On August, 14, 2012, the United States Patent and Trademark Office promulgated final rules applicable to these new proceedings, and at that time the USPTO said that they anticipated that 420 petitions for inter partes review would be filed in fiscal year 2013. The USPTO also said they anticipated that in fiscal year 2014 there would be 450 petitions for inter partes review filed. See 77 FR 157 (August 14, 2012) 48713. The Patent Office severely under estimated the popularity of post grant proceedings, particularly inter partes review.
Posted: Saturday, Sep 20, 2014 @ 9:00 am | Written by Gene Quinn | No Comments »
John Calvert (r) with Senator Birch Bayh (ret.) at PTO 30th Anniversary celebration of Bayh-Dole.
John Calvert, a twenty-four year veteran of the USPTO, retired in June 2014. If you are in the independent inventor or product commercialization communities you undoubtedly know Calvert. After starting as a patent examiner, in 1999 he started working with independent inventors. He would ultimately be in charge of the independent inventor outreach efforts of the USPTO by the time he retired.
Calvert didn’t go quietly off into the sunset though, which is a good thing. A long time friend and champion of the independent inventor he is now going to work with and for inventors in the private sector by and through the United Inventors Association (UIA). As the new Executive Director of the UIA he will lend his time and talents in an endeavor that is near and dear to his heart.
Posted: Friday, Sep 19, 2014 @ 11:36 am | Written by Steve Brachmann | No Comments »
Financial services are one of the more interesting areas of innovation which we touch on in IPWatchdog’s Companies We Follow series. Many unique products and services for both individual consumers and business organizations are patent-protected, and a number of American banking institutions are regular applicants at the U.S. Patent and Trademark Office. In our most recent look into the state of financial innovation in America, we sought out the most intriguing patent applications or patents assigned to the Bank of America Corporation, JPMorgan Chase Bank and Wells Fargo Bank. What becomes clear is that the Supreme Court decision in Alice v. CLS Bank does not seem to have slowed the allowance of financial services software patents to these and other major banking institutions.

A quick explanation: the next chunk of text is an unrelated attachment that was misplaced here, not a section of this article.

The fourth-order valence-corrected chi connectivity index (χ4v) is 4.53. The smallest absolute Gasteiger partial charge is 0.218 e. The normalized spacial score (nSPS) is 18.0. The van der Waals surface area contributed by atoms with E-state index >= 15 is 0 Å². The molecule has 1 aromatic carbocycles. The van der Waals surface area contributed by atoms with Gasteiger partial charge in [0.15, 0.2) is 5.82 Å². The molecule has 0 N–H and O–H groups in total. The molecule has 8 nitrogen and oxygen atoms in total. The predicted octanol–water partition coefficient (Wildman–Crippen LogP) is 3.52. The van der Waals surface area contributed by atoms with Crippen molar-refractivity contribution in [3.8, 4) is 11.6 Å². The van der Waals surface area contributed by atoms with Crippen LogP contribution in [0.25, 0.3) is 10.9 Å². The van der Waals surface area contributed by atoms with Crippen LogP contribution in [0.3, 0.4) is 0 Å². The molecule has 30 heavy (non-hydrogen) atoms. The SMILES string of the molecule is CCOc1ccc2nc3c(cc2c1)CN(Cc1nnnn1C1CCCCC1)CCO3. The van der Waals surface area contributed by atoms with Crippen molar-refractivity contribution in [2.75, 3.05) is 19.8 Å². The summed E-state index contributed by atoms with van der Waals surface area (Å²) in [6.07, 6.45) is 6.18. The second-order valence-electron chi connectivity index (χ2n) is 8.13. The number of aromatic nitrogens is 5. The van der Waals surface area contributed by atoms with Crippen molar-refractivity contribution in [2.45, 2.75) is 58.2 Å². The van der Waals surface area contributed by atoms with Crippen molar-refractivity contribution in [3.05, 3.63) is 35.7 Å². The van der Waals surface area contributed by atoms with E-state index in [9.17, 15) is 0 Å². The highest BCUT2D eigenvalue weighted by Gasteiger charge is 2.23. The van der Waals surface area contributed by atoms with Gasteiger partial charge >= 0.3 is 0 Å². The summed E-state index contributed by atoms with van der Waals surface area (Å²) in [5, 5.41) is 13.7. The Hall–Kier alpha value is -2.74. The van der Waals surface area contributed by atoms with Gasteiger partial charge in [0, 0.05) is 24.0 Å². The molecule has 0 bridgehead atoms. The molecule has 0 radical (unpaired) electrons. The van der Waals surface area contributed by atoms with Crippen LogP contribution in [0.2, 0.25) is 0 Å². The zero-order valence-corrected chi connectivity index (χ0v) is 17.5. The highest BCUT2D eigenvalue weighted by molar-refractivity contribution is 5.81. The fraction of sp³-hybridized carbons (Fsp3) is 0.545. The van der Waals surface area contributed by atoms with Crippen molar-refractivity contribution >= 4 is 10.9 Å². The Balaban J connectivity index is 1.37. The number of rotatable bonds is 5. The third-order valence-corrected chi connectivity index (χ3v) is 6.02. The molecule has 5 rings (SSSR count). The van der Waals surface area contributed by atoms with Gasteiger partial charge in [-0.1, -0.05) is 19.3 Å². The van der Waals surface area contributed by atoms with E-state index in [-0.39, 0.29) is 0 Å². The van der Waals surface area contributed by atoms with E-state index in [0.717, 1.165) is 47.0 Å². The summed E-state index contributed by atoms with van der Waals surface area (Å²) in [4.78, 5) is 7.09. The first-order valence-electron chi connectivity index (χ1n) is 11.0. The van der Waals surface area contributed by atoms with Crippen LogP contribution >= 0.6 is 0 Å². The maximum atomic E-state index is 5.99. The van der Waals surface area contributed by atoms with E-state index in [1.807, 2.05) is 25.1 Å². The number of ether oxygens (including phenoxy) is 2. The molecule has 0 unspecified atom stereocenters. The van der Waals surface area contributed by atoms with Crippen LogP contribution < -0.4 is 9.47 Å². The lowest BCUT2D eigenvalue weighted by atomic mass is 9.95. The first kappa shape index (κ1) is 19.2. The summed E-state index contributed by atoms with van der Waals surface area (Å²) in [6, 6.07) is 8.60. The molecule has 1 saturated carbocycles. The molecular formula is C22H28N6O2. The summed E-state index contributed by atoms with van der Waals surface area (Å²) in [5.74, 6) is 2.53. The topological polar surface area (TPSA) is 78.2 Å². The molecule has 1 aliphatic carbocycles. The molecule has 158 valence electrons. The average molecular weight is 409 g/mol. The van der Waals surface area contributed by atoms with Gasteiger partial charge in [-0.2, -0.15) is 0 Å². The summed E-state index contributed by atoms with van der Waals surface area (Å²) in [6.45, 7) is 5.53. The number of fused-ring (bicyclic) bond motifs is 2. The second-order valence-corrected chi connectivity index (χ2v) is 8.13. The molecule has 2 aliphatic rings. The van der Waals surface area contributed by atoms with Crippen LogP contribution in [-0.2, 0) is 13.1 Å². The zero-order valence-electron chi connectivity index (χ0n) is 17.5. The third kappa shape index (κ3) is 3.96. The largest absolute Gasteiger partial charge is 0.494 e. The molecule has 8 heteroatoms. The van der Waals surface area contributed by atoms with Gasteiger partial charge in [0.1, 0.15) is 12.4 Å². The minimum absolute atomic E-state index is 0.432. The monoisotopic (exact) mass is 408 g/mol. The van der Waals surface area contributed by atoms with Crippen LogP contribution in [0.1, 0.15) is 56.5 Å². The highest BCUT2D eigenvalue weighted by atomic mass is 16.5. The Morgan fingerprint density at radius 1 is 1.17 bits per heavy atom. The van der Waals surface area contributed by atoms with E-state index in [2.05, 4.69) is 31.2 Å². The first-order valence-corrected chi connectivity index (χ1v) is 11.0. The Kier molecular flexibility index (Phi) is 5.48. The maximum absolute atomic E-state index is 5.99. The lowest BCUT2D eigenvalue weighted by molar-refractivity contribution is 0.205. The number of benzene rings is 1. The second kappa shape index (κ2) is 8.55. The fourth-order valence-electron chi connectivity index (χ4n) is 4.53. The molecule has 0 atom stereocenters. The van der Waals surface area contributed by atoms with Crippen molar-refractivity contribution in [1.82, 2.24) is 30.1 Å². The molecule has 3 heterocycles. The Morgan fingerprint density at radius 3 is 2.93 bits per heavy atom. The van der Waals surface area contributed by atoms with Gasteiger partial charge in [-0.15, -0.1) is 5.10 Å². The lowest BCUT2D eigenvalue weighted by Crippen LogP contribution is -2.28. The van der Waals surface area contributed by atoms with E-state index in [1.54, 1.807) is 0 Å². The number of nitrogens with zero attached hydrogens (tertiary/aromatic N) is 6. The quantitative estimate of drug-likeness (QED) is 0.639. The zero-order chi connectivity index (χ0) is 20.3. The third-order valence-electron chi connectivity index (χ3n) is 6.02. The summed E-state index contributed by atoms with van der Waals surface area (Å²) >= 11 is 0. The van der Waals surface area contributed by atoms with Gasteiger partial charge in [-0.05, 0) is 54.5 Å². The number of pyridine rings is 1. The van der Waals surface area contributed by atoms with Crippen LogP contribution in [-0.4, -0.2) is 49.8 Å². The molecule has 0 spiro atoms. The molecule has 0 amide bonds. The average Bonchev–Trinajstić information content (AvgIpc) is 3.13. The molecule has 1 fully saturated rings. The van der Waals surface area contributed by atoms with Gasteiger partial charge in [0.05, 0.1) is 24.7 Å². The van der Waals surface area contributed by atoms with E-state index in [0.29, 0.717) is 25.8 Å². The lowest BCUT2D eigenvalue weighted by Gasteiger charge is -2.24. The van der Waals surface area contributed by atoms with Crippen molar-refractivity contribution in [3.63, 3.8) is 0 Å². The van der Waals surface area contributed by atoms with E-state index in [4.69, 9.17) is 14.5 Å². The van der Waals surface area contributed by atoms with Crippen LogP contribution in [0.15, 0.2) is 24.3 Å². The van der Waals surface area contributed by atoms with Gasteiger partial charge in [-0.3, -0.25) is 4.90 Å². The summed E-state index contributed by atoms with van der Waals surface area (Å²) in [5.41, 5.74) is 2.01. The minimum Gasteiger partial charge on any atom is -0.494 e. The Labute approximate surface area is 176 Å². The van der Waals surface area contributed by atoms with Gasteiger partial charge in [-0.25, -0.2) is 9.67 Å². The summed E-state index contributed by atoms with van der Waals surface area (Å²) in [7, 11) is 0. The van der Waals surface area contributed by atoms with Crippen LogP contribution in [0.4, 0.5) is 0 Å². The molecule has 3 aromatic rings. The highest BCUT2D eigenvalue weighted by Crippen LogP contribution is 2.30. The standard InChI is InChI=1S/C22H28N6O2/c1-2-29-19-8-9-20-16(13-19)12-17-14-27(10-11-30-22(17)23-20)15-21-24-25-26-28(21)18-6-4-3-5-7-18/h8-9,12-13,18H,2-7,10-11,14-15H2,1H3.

Posted: Thursday, Sep 18, 2014 @ 11:43 am | Written by Gene Quinn | 1 Comment »
EDITOR’S NOTE: I will host a free webinar discussion of the PTAB past, present and future with Scott McKeown on Tuesday, September 23, 2014 at 11:00 am Eastern. You can register by CLICKING HERE.
On September 16, 2011, President Barack Obama signed into law the most sweeping changes to U.S. patent law since at least the 1952 Patent Act, perhaps ever. One of the dramatic changes to the U.S. patent system was the creation of post grant administrative proceedings where a challenger could in a contested forum akin to a trial challenge one or more claims of a patent already issued. These new proceedings — post grant review, inter partes review and covered business method review — went into effect on the one year anniversary of the signing of the America Invents Act (AIA) on September 16, 2012.
The patent litigation landscape has forever changed thanks to the AIA. On that date the Patent Trial & Appeal Board (PTAB) was born. The precursor to the PTAB was the Board of Patent Appeals and Interferences (BPAI), which would hear appeals from applicants who had their patent applications rejected and also conducted interference proceedings. With the signing of the America Invents Act (AIA) the PTAB was born and the jurisdiction of the appellate body within the United States Patent & Trademark Office (USPTO) was greatly expanded.
This Board, the adjudicative body of the USPTO, consists of technically and scientifically trained administrative patent judges (APJs). The PTAB was created, in part, to adjudicate the new patent challenge mechanisms of the AIA. Between September 16, 2012, and August 7, 2014, there were 1793 post grant challenges instituted. See USPTO PTAB Update, slide 5. Of those challenges 1,585 (or just over 88%) were inter partes reviews. There have been 201 covered business method challenges, 6 derivation proceedings and only a single post grant review. The fact that there has been only a single post grant review is not surprising giving that a PGR can only be instituted to challenge patents that were examined under the first to file rules of the AIA, which did not go into effect until March 16, 2013. The relatively low number of covered business method challenges suggests that this form of review is not nearly as popular as it was thought to have been prior to the enactment of the AIA.